A Chicago-based animal care expert is playing a key role in an unprecedented effort to save more than 10,000 critically endangered tortoises that were found in squalid conditions in an abandoned home off the southeast coast of Africa.
Shedd Aquarium veterinarian Dr. Matt O’Connor has been in Madagascar since last week evaluating and treating many of the radiated tortoises, a species native to the island’s unique spiny forests that is prized for the striking yellow star pattern found on its dark, high-domed shell.
On April 10, police in Madagascar discovered the reptiles spread across nearly every inch of dirt-covered floor inside a two-story house, with no access to food or water. Several hundred of the tortoises were found dead or dying from dehydration, malnutrition and illness.
Wildlife experts suspect that the tortoises were confiscated for the illegal pet trade and had been living in the house for weeks. Local police, along with Madagascar’s conservation law enforcement agency, are continuing to investigate, according to Shedd.
The confiscated tortoises could comprise up to half of the species’ surviving population, said Dr. Bill Van Bonn, Shedd’s vice president of animal health. Biologists estimate that over the past 30 years, once-abundant tortoise populations have declined by 80 percent due to illegal wildlife trafficking, putting the reptiles on the path to functional extinction within two decades.
“These kinds of animals are found all over the world,” Van Bonn said. “But unfortunately, they do everything slow, so they’re pretty easy to get a hold of if you want to, and they become easy targets.”
Van Bonn said the surviving tortoises are in good hands with O’Connor, however. Although he oversees the care of all 32,000 animals at Shedd, O’Connor is particularly interested in turtles, tortoises and amphibians. In 2015, O’Connor helped care for 4,000 confiscated turtles found in a shipping container in the Philippines.
In Madagascar, O’Connor is among the first wave of veterinarians, technicians and tortoise keepers who have been deployed from more than 20 institutions worldwide in what Van Bonn said is a first-of-its-kind rescue mission because of its scale. O’Connor and other respondents are based at Villages des Tortues, a 17-acre private wildlife facility in Ifaty, on the southwest coast of Madagascar.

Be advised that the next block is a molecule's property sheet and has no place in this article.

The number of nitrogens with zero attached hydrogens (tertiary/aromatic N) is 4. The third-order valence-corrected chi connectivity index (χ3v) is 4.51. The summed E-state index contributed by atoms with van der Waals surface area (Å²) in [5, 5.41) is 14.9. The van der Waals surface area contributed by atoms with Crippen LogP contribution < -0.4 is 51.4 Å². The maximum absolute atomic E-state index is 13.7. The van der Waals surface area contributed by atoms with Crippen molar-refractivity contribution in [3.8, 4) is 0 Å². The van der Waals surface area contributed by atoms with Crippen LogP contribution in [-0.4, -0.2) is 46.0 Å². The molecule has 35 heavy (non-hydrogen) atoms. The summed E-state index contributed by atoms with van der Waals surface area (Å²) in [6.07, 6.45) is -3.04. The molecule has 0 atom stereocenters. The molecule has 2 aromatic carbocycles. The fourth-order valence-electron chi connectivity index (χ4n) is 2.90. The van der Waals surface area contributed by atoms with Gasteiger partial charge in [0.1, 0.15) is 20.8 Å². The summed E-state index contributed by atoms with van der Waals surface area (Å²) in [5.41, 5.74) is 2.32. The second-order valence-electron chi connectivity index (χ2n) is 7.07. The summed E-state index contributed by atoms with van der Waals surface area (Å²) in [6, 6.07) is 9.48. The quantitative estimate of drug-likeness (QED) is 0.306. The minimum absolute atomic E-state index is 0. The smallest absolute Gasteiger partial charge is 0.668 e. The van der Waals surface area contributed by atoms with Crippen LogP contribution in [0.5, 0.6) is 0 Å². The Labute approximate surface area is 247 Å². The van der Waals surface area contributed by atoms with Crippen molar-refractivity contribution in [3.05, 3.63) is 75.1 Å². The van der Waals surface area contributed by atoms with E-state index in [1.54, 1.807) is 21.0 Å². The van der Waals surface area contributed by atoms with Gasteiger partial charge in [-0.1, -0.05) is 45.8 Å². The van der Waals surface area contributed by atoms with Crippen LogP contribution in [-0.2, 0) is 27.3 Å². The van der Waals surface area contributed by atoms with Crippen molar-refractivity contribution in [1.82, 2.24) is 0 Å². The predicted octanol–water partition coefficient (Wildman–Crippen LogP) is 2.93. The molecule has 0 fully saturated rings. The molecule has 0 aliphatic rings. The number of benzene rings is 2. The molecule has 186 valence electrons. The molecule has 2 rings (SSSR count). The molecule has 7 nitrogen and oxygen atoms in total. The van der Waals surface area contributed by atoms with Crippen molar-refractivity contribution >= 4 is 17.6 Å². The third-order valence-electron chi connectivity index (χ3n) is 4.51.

The effort, coordinated by the global Turtle Survival Alliance, has involved days of nonstop evaluation, hydration, triage and relocation to a private wildlife facility, according to Shedd. Van Bonn said the alliance was already caring for 8,000 tortoises in Madagascar, only to see its inventory of patients more than double overnight upon discovery of the 10,000-plus confiscated tortoises.
O’Connor reported that many of the tortoises are thin and lethargic. Some have eye issues, while others have painful lesions on their tongues and in their mouths.
Because the possibility of continued poaching remains high, their future is unknown, Van Bonn said. The decision of what to do with the tortoises will ultimately be made by the government of Madagascar.
“Unfortunately, it sounds like a fair number of them will not be introduced to the wild and will need to be maintained as a source to try to get populations that can reproduce,” he said.
O’Connor is scheduled to remain on the island until May 18, and Shedd is considering whether to send additional staff and supplies to assist the triage effort, which could take months or longer.
Radiated tortoises are not found at Shedd, but the aquarium is home to a number of South American tortoises.